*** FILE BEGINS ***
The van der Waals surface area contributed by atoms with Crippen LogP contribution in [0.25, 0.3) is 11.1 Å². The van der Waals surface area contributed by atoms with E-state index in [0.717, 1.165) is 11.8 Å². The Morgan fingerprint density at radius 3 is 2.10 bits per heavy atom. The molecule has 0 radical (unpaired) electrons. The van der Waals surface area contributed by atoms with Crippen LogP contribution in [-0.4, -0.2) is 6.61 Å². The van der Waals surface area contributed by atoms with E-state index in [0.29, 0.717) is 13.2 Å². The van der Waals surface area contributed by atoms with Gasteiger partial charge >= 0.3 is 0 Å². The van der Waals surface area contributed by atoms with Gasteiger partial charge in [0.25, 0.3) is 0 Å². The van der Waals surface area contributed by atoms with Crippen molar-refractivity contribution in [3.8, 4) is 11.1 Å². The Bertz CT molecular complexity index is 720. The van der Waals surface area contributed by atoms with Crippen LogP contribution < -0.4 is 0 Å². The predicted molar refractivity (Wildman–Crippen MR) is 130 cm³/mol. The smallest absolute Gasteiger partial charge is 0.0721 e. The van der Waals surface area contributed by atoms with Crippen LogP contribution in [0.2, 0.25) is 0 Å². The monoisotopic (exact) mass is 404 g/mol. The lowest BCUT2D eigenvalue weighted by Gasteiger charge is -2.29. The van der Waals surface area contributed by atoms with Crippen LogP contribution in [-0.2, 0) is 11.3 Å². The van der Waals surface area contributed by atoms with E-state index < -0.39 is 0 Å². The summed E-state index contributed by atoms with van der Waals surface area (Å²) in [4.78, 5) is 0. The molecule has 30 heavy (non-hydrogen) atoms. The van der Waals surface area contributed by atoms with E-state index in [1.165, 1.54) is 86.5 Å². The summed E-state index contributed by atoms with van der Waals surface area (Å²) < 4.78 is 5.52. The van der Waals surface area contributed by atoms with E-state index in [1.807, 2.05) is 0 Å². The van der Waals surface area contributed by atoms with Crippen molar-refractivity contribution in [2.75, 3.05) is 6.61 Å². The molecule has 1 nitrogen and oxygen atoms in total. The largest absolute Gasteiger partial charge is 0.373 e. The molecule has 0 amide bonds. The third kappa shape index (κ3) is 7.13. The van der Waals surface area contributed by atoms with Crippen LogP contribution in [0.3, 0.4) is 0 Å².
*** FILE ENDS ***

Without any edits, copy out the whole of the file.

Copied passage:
The van der Waals surface area contributed by atoms with Crippen LogP contribution in [0.25, 0.3) is 11.1 Å². The van der Waals surface area contributed by atoms with E-state index in [0.717, 1.165) is 11.8 Å². The Morgan fingerprint density at radius 3 is 2.10 bits per heavy atom. The molecule has 0 radical (unpaired) electrons. The van der Waals surface area contributed by atoms with Crippen LogP contribution in [-0.4, -0.2) is 6.61 Å². The van der Waals surface area contributed by atoms with E-state index in [0.29, 0.717) is 13.2 Å². The van der Waals surface area contributed by atoms with Gasteiger partial charge >= 0.3 is 0 Å². The van der Waals surface area contributed by atoms with Gasteiger partial charge in [0.25, 0.3) is 0 Å². The van der Waals surface area contributed by atoms with Crippen molar-refractivity contribution in [3.8, 4) is 11.1 Å². The Bertz CT molecular complexity index is 720. The van der Waals surface area contributed by atoms with Crippen LogP contribution < -0.4 is 0 Å². The predicted molar refractivity (Wildman–Crippen MR) is 130 cm³/mol. The smallest absolute Gasteiger partial charge is 0.0721 e. The van der Waals surface area contributed by atoms with Crippen LogP contribution in [0.2, 0.25) is 0 Å². The monoisotopic (exact) mass is 404 g/mol. The lowest BCUT2D eigenvalue weighted by Gasteiger charge is -2.29. The van der Waals surface area contributed by atoms with Crippen LogP contribution in [-0.2, 0) is 11.3 Å². The van der Waals surface area contributed by atoms with E-state index < -0.39 is 0 Å². The summed E-state index contributed by atoms with van der Waals surface area (Å²) in [4.78, 5) is 0. The molecule has 30 heavy (non-hydrogen) atoms. The van der Waals surface area contributed by atoms with E-state index in [1.165, 1.54) is 86.5 Å². The summed E-state index contributed by atoms with van der Waals surface area (Å²) < 4.78 is 5.52. The van der Waals surface area contributed by atoms with E-state index in [1.807, 2.05) is 0 Å². The van der Waals surface area contributed by atoms with Crippen molar-refractivity contribution in [2.75, 3.05) is 6.61 Å². The molecule has 1 nitrogen and oxygen atoms in total. The largest absolute Gasteiger partial charge is 0.373 e. The molecule has 0 amide bonds. The third kappa shape index (κ3) is 7.13. The van der Waals surface area contributed by atoms with Crippen LogP contribution in [0.3, 0.4) is 0 Å².